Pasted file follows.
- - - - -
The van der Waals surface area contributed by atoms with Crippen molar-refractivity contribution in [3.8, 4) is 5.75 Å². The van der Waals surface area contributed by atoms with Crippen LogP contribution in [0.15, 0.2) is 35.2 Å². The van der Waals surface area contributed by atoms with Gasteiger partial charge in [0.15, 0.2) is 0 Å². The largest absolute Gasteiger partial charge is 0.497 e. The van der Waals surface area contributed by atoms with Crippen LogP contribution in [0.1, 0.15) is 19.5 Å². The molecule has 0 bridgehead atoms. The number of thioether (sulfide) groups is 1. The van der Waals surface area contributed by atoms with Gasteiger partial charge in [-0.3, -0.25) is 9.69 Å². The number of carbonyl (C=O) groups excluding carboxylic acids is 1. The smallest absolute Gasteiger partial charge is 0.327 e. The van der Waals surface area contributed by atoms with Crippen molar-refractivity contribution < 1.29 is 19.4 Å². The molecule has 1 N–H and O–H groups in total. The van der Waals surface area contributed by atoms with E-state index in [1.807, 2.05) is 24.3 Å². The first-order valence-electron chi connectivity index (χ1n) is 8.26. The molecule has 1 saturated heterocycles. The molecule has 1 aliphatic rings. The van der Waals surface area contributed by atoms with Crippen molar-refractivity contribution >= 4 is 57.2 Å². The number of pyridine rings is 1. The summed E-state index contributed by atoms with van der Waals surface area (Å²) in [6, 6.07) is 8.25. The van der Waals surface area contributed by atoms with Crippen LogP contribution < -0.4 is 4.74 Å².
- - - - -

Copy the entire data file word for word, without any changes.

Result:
The van der Waals surface area contributed by atoms with Crippen molar-refractivity contribution in [3.8, 4) is 5.75 Å². The van der Waals surface area contributed by atoms with Crippen LogP contribution in [0.15, 0.2) is 35.2 Å². The van der Waals surface area contributed by atoms with Gasteiger partial charge in [0.15, 0.2) is 0 Å². The largest absolute Gasteiger partial charge is 0.497 e. The van der Waals surface area contributed by atoms with Crippen LogP contribution in [0.1, 0.15) is 19.5 Å². The molecule has 0 bridgehead atoms. The number of thioether (sulfide) groups is 1. The van der Waals surface area contributed by atoms with Gasteiger partial charge in [-0.3, -0.25) is 9.69 Å². The number of carbonyl (C=O) groups excluding carboxylic acids is 1. The smallest absolute Gasteiger partial charge is 0.327 e. The van der Waals surface area contributed by atoms with Crippen molar-refractivity contribution < 1.29 is 19.4 Å². The molecule has 1 N–H and O–H groups in total. The van der Waals surface area contributed by atoms with E-state index in [1.807, 2.05) is 24.3 Å². The first-order valence-electron chi connectivity index (χ1n) is 8.26. The molecule has 1 saturated heterocycles. The molecule has 1 aliphatic rings. The van der Waals surface area contributed by atoms with Crippen molar-refractivity contribution >= 4 is 57.2 Å². The number of pyridine rings is 1. The summed E-state index contributed by atoms with van der Waals surface area (Å²) in [6, 6.07) is 8.25. The van der Waals surface area contributed by atoms with Crippen LogP contribution < -0.4 is 4.74 Å².